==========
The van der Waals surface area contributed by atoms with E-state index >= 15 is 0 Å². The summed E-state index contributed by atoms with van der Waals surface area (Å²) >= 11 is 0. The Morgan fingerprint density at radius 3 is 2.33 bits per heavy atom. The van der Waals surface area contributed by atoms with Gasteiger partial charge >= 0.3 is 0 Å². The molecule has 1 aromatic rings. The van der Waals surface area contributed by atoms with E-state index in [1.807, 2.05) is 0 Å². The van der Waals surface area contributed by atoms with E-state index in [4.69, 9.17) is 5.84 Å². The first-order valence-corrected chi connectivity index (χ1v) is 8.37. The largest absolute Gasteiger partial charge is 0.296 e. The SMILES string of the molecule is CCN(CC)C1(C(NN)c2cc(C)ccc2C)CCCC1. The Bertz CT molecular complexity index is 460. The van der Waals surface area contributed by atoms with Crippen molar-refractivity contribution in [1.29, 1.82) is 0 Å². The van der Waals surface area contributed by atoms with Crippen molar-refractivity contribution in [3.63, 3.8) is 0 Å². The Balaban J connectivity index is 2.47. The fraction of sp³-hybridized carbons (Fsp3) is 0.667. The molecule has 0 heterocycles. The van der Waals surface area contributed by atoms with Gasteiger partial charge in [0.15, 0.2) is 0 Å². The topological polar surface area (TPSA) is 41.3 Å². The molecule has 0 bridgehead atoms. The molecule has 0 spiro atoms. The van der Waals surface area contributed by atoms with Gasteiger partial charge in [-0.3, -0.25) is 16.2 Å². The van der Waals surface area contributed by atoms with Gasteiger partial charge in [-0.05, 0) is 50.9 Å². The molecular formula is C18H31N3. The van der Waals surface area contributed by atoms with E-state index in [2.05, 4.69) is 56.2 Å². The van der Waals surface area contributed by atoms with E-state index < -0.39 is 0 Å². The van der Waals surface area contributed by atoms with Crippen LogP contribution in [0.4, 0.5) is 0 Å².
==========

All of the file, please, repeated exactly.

The van der Waals surface area contributed by atoms with E-state index >= 15 is 0 Å². The summed E-state index contributed by atoms with van der Waals surface area (Å²) >= 11 is 0. The Morgan fingerprint density at radius 3 is 2.33 bits per heavy atom. The van der Waals surface area contributed by atoms with Gasteiger partial charge >= 0.3 is 0 Å². The molecule has 1 aromatic rings. The van der Waals surface area contributed by atoms with E-state index in [1.807, 2.05) is 0 Å². The van der Waals surface area contributed by atoms with E-state index in [4.69, 9.17) is 5.84 Å². The first-order valence-corrected chi connectivity index (χ1v) is 8.37. The largest absolute Gasteiger partial charge is 0.296 e. The SMILES string of the molecule is CCN(CC)C1(C(NN)c2cc(C)ccc2C)CCCC1. The Bertz CT molecular complexity index is 460. The van der Waals surface area contributed by atoms with Crippen molar-refractivity contribution in [1.29, 1.82) is 0 Å². The van der Waals surface area contributed by atoms with Crippen molar-refractivity contribution in [3.63, 3.8) is 0 Å². The Balaban J connectivity index is 2.47. The fraction of sp³-hybridized carbons (Fsp3) is 0.667. The molecule has 0 heterocycles. The van der Waals surface area contributed by atoms with Gasteiger partial charge in [0.15, 0.2) is 0 Å². The topological polar surface area (TPSA) is 41.3 Å². The molecule has 0 bridgehead atoms. The molecule has 0 spiro atoms. The van der Waals surface area contributed by atoms with Gasteiger partial charge in [-0.3, -0.25) is 16.2 Å². The van der Waals surface area contributed by atoms with Gasteiger partial charge in [-0.05, 0) is 50.9 Å². The molecular formula is C18H31N3. The van der Waals surface area contributed by atoms with E-state index in [2.05, 4.69) is 56.2 Å². The van der Waals surface area contributed by atoms with E-state index < -0.39 is 0 Å². The van der Waals surface area contributed by atoms with Crippen LogP contribution in [0.4, 0.5) is 0 Å².